Constitutional Law

Judge rules former White House counsel must testify in House probe, says 'presidents are not kings'

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Don McGahn

Don McGahn. Photo from the Federalist Society via Wikimedia Commons.

A federal judge in Washington, D.C., ruled Monday that former White House counsel Don McGahn must appear before the House Judiciary Committee to testify in an investigation into how Russia influenced the 2016 presidential election and whether President Donald Trump tried to obstruct justice.

U.S. District Judge Ketanji Brown Jackson rejected the U.S. Department of Justice’s assertion that federal courts don’t have jurisdiction to decide subpoena-enforcement claims by House committees against executive branch officials.

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Jackson cited a 2008 decision by the Washington, D.C., federal court in a case in which the House Judiciary Committee sought to compel testimony by former White House counsel Harriet Miers.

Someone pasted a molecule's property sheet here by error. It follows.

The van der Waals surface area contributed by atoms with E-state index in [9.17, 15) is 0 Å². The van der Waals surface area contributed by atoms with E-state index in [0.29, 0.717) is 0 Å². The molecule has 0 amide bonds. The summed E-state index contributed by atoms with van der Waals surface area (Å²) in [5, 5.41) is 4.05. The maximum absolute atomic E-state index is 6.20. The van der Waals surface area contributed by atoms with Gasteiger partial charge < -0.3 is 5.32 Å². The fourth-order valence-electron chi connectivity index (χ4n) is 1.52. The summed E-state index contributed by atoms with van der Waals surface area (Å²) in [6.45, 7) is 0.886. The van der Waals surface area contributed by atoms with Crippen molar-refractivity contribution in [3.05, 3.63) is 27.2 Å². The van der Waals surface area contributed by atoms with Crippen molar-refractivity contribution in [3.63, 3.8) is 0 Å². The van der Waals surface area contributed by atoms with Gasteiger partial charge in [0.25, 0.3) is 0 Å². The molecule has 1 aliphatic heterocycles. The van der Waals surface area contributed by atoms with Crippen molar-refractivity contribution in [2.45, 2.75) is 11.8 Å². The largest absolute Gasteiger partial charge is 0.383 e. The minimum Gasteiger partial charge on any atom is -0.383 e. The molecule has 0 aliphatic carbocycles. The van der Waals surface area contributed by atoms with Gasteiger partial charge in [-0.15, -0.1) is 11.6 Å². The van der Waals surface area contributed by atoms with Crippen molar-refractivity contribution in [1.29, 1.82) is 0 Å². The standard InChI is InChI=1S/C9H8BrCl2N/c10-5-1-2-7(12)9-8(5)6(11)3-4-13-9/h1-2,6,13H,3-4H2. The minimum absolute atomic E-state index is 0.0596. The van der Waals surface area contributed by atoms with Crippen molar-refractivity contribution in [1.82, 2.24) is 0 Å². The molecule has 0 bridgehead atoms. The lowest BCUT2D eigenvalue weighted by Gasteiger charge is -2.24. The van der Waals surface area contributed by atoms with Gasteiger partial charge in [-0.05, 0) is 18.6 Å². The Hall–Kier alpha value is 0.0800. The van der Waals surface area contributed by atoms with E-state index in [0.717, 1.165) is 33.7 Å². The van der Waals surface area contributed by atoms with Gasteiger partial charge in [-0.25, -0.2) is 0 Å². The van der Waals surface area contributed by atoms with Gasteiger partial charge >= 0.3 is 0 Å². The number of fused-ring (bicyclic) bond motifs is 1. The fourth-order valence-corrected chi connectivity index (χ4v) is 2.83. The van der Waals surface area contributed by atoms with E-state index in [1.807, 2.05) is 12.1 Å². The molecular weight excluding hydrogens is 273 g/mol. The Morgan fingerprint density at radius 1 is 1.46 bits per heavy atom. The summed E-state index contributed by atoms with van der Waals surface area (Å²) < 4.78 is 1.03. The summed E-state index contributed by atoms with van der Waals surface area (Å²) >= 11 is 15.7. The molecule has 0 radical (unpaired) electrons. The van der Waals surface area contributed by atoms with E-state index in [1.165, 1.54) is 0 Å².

The Miers opinion “persuasively demonstrated” that neither the Constitution nor any law supports the DOJ’s idea that Congress and federal courts have limited power “relative to the expansive authority of the president,” Jackson said.

The DOJ is advancing an argument of “unassailable executive branch authority” that gets separation of powers principles “exactly backwards,” according to Jackson.

“Presidents are not kings,” Jackson wrote. “This means that they do not have subjects, bound by loyalty or blood, whose destiny they are entitled to control.”

Jackson said she was not ruling on the DOJ’s claim of absolute immunity from testifying, and McGahn could invoke executive privilege where appropriate.

The DOJ will seek to stay the ruling and will file an appeal, a DOJ spokeswoman told

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